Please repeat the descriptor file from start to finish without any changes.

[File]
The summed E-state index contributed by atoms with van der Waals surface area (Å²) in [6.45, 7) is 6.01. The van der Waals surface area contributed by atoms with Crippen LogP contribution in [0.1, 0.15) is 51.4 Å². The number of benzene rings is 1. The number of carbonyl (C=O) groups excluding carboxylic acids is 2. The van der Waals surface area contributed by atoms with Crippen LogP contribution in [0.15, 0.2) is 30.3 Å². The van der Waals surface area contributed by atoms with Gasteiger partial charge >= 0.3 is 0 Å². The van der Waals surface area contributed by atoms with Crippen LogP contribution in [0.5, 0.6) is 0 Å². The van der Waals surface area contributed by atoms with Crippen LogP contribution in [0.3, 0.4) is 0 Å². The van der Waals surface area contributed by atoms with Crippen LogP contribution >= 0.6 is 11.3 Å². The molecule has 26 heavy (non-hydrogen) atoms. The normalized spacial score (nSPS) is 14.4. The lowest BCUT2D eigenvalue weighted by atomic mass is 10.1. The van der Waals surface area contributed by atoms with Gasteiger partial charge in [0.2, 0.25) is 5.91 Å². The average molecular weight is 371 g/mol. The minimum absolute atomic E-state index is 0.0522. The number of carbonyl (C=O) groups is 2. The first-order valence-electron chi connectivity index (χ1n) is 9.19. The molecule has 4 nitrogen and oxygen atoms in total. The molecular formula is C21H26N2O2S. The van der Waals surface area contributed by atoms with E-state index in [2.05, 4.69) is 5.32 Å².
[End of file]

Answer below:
The summed E-state index contributed by atoms with van der Waals surface area (Å²) in [6.45, 7) is 6.01. The van der Waals surface area contributed by atoms with Crippen LogP contribution in [0.1, 0.15) is 51.4 Å². The number of benzene rings is 1. The number of carbonyl (C=O) groups excluding carboxylic acids is 2. The van der Waals surface area contributed by atoms with Crippen LogP contribution in [0.15, 0.2) is 30.3 Å². The van der Waals surface area contributed by atoms with Gasteiger partial charge >= 0.3 is 0 Å². The van der Waals surface area contributed by atoms with Crippen LogP contribution in [0.5, 0.6) is 0 Å². The van der Waals surface area contributed by atoms with Crippen LogP contribution in [0.3, 0.4) is 0 Å². The van der Waals surface area contributed by atoms with Crippen LogP contribution >= 0.6 is 11.3 Å². The molecule has 26 heavy (non-hydrogen) atoms. The normalized spacial score (nSPS) is 14.4. The lowest BCUT2D eigenvalue weighted by atomic mass is 10.1. The van der Waals surface area contributed by atoms with Gasteiger partial charge in [0.2, 0.25) is 5.91 Å². The average molecular weight is 371 g/mol. The minimum absolute atomic E-state index is 0.0522. The number of carbonyl (C=O) groups is 2. The first-order valence-electron chi connectivity index (χ1n) is 9.19. The molecule has 4 nitrogen and oxygen atoms in total. The molecular formula is C21H26N2O2S. The van der Waals surface area contributed by atoms with E-state index in [2.05, 4.69) is 5.32 Å².